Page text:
By South Front,
Israel’s political situation is proving quite precarious for Prime Minister Benjamin Netanyahu. As a result, he’s struggling to prove that he’s required at the lead, since Tel Aviv’s enemies will allegedly flourish if Netanyahu is not there.
Late on June 8th, Israel Defense Forces (IDF) struck various targets in southern and central Syria. According to Syrian media, air defense systems managed to shoot down some Israeli missiles which were fired from the direction of Lebanon.
Not all missiles were shot down and some caused damage. The Syrian Observatory of Human Rights claimed that violent explosions were felt in Damascus and around the city, followed by Israeli strikes on military positions of the Syrian Arab Army (SAA). It also claimed that 10 pro-government fighters were killed in the strikes.
Air strikes also took place in the south of Homs province and in the border zone between Homs and Tartus.
This is the first strike attributed to Israel in nearly a month, and it coincides with Netanyahu’s struggle to remain in seat. There is no official confirmation from the IDF on carrying out the strike.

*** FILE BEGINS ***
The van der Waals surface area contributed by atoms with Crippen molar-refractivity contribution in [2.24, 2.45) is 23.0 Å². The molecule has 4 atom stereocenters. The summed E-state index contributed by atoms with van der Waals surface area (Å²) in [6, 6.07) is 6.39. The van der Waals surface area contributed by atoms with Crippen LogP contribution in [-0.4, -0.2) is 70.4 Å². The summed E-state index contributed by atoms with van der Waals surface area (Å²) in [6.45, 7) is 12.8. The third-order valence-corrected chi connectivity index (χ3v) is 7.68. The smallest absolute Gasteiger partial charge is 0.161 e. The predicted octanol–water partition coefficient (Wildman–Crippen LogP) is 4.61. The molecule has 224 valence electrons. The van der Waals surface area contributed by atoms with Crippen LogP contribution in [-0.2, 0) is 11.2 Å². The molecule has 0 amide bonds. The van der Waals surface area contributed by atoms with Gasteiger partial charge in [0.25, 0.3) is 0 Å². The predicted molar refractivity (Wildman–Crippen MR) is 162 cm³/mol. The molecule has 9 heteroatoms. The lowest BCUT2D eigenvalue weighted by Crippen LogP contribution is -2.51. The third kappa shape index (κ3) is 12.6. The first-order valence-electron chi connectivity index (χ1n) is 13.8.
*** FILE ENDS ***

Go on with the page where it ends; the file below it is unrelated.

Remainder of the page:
In addition to Israel’s regular assertions, the “moderate opposition” in Greater Idlib also frequently breaches the ceasefire regime and shells the nearby settlements. Militants in the region shelled several villages in nearby Hama province, in the villages of Jubas and Dadikh, and farmland was damaged. No casualties were reported.
On June 7th, militants fired 6 rockets at the village of Jurin in the northwestern province of Hama, causing damage to residential buildings and private property.
In northern Syria, the perpetual state of chaos between the Kurdish groups and the Turkish-backed factions also continues.
The Kurdish Afrin Liberation Force reported that it had carried out a successful operation against the Turkish Armed Forces and pro-Ankara militants.
Between June 1 and 4th, the Kurdish group reportedly killed 13 Turkish soldiers and 2 pro-Turkish faction members. Two vehicles were destroyed. In confirmation, Ankara admitted to losing a single serviceman in northwestern Syria.
On June 8th, a car bomb exploded in northern Syria’s Afrin causing extensive damage to nearby property. No casualties were reported.
Still, violence in northern Syria is the norm. The Kurdish groups and Turkish-backed factions continually carry out operations against each other. Infighting among the pro-Turkish groups is also not uncommon, with civilians frequently being injured and sometimes killed in collateral.
With the Syrian Arab Army reactivating air defense systems in northern Syria, it could mean that an attempted solution to the plight may be coming sooner rather than later.